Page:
Some may say that Generation Y employees are likely to be the most distracted because of their attachment to technology and dependencies on communication through electronic devices. However, according to one survey, middle-aged women are some of the most distracted, and not because they are spending time on Facebook or surfing the net. Females tend to get sidetracked at work because of personal and financial issues as well as a lack of resources.

In the multifamily housing industry, a distracted leasing agent or someone at the site level can cost an apartment property money. The 2013 Workplace Productivity Report shows that 25 percent of people studied were completely unproductive seven or more hours a week and that 22 percent of people were completely unproductive for five to six hours a week. Translated, that’s a day’s wage paid by an employer out the window.

Bringing a distracted worker back in line can be difficult for an already overloaded manager who has more front office responsibilities than other generations of site leaders, Sadovsky says. Increased supervision just adds to the daily laundry list, but it’s a necessary tool that managers today should pack.

“It’s truly hard to find people that you don’t have to (supervise), if, and I hate to say it, you want the job done right,” she said. “There has to be accountability. And there has to be oversight because this generation of worker gets sidetracked in their own stuff.”

Training and Supervision is Key to Reducing Distraction

Camden Property Trust’s Margaret Plummer doesn’t think that younger employees are more distracted than any other generation. She says that empowering technologically savvy Gen Y workers to work whatever way best fits, knowing there may be a tradeoff with some personal activity, can benefit the company in the long run.

“As kids, we were distracted at that age,” says the 46-year-old Plummer, who is Camden’s vice president of employee development. “Part of that is managing it. This group of kids has a different way of going about how to accomplish their tasks. Let them complete tasks the way they are comfortable doing it.”

But both Plummer and Sadovsky agree that a focused worker is a more productive, and that employees should be held accountable for their work and actions. Proper training is essential, especially in a day and time when workers truly have to multitask, whether in a meeting or not, because of the hectic pace of business.

Sadovsky suggests that managers commit to tools like online training programs to help shape employees. Most of all, get face-to-face with some good ol’ fashioned supervision.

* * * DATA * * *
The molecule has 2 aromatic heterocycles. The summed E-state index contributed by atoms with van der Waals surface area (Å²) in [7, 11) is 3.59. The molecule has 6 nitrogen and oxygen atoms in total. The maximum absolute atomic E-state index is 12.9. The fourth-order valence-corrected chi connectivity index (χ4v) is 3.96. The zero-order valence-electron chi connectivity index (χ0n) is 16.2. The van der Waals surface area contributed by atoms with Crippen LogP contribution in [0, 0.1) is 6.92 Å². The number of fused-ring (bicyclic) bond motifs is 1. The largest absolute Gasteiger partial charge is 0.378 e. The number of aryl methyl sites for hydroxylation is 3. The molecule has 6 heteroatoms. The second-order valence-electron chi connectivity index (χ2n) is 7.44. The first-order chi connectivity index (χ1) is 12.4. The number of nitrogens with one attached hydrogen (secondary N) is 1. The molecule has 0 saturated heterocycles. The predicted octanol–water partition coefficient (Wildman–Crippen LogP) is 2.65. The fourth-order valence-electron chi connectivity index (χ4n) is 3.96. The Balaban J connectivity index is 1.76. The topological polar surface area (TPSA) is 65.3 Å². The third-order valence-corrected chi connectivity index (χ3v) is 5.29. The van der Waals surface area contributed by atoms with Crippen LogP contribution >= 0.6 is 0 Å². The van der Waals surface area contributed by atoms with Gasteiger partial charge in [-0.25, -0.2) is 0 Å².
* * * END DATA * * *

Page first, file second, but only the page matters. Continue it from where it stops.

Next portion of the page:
“They are going to have to go back to truly supervising and overseeing the other people in the office,” Sadovsky said. “They need to know what their people are doing and they need to supervise it. Set some goals for them and get them out there. I think it’s just kind of gotten relaxed, and everyone kind of comes to work and does their thing.”

Story By: Tim Blackwell


LEADERSHIP: Is Your Property Manager a Back Office Clinger or a Front Line Leader?

Strong leaders, who put themselves on the front line, are quite often those whom others want to follow. Weak leaders, who cling to the back office, often lack enthusiasm or personality that no amount of training will ever change.

Who is running your business? 

According to a leadership study conducted by Development Dimensions International (DDI) together with and the Institute for Human resources, back office clingers can be costly. How costly? A survey of 300 Human Resource professionals revealed the following about weak leadership:

  • 69% said it caused lower rates of employee engagement
  • 65% said it caused a loss of productivity
  • 59% said it resulted in higher turnover “of themselves or team members.”

This study also revealed that 56% of those surveyed agreed that the number one reason for leadership failure is lack of interpersonal skills. Interpersonal skills are the life skills we use every day to communicate and interact with other people, both individually and in groups.  People who work on developing strong interpersonal skills are usually more successful in both their professional and personal lives than those who don’t.  It can be difficult to practice and fine tune these skills if you are clinging to the back office.


In contrast, front line leaders often lead by walking around. The “walk around” leadership approach traces its origins back to the 1940s. Its popularity expanded in the 1980s after being included in the book, In Search of Excellence. Steve Jobs was the ultimate practitioner of this leadership approach, taking it beyond Apple employees to their external customers. At its core, it means leading from the front line, walking around, being visible, connecting with employees, sharing ideas, and inviting suggestions for improvement. It’s not so much about catching people doing something wrong, but instead, catching them doing something right.

Front Line Leaders See Things Differently

Leaders don’t always realize what an impact they make by how they act, how they carry themselves, and even where they sit. The best leaders are those who realize how motivating it is to people they lead when they roll up their sleeves and jump in to get the job done.